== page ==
Behind the Viewfinder, Ep. 2: NicolasAlexanderOtto

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Hello and welcome to AnimalsPlantsNature's first interview in a new series that aims to introduce the APN community to some of this category's talented artists and supporters. We hope you find their thoughts insightful and that you enjoy getting to know these rockstar deviants!

Without further ado, let's jump into the interview!

Introducing NicolasAlexanderOtto

NicolasAlexanderOtto is a 28 year old freelance photographer from western Germany who started his photography endeavors in 2009. He has been a member of the DeviantArt community since 2005, originally creating his account so that he could leave comments on artwork that he enjoyed including photography and artwork that he enjoyed beyond the medium, such as many styles of digital art as well! Photography remains a part time hobby (it hasn't become 100% lucrative for him yet!) and he has reached several milestones such as winning some contests, hosting various workshops, and selling a print here and there. Once in awhile he will get a contract to finance one of his trips but first and foremost he is a recent former student who has finished his studies and is ready to get into the working force!

He certainly has succeeded with this photography so far. His work is easily recognizable and inspiring to nature photographers around DA. He is also a fun person to chat with and we're delighted that he agreed to do this interview and share his photography journey with us over at AnimalsPlantsNature group. :eager:

None Becoming by NicolasAlexanderOtto

What attracts you to Animals, Plants, & Nature photography?

When I started out and photography was only a small hobby, which I used to get away from things when I needed some time off, my main motivation was escapism. I wanted to spend time alone with myself and experience nature on my own terms. This however didn't last very long as due to financial constraints I usually do share my ventures with friends and other photographers. Nowadays I always prefer to travel with another photographer and got to love the photographic process itself more and more - even the part where you have to sit down in front of your computer for preparation and post processing. The immersive characteristic of landscape photography, i.e. getting lost in the atmosphere of the landscape, hasn't changed for me though. But as Alexander Supertramp already said "Happiness is only real when shared", so the act of traveling across Europe in a car on extended road trips with good friends towards a destination is almost as imperative for me as the camera is for capturing them.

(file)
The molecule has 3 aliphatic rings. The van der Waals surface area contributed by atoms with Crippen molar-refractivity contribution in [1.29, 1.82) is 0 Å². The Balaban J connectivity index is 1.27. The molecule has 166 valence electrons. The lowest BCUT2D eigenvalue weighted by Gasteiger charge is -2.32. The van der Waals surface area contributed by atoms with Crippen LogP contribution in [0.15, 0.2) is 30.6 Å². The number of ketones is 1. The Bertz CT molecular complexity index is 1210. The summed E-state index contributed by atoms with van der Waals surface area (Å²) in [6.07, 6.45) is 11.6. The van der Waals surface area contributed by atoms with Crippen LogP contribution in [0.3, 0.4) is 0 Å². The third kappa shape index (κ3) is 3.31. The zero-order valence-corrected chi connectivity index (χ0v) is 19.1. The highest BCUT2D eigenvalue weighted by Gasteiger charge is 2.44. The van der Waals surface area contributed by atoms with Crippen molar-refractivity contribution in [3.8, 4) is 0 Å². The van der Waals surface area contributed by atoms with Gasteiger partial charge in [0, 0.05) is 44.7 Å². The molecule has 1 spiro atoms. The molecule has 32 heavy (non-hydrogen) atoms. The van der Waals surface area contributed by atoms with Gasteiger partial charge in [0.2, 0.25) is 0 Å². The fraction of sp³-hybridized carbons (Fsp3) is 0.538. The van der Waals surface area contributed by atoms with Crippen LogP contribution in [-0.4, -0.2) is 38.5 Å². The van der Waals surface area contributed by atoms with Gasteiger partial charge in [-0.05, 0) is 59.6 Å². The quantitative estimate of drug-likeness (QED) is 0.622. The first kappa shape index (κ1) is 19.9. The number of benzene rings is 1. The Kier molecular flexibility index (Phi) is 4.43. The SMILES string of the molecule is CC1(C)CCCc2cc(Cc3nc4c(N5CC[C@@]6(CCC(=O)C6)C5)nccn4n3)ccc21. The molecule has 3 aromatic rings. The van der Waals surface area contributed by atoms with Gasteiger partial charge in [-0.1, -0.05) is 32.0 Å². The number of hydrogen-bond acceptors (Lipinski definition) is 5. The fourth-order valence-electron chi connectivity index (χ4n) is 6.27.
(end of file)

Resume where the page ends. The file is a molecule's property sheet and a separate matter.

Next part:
Landscape photography however doesn't only open up the opportunity to get away from things, indulge in nature, and friendship, but at the same time to get better at the technical aspects and I simply love getting a though challenge. To get the best out of a certain spot I have to be utterly awake and sharpen my senses - constantly improving my skills one location at a time.

What do you find challenging about APN photography?

In the case of landscapes I assume there are many variables that you can't control, so in order not to get frustrated it's important to be extremely patient and have a high tolerance for things like bad weather, bad light and also the fact that you sometimes pay a high amount of money or walk mile after mile and end up getting nothing out of it. Furthermore in this day and age where superlatives seem to be the norm and many landscapers invest so much money and time that you yourself might not be able to compete anymore it's important to focus on yourself and not compare to much but rather focus on where you actually can get with what's at your disposal. When I see people travel to Greenland, Patagonia, Kamchatka or Antarctica I always get sad when I think about that I do not have the means to visit these places and get such breathtaking pictures but instead have to be content with what is in my measly 1000 km radius - which isn't that much in central Europe especially Germany (at least when compared to the spots I just listed).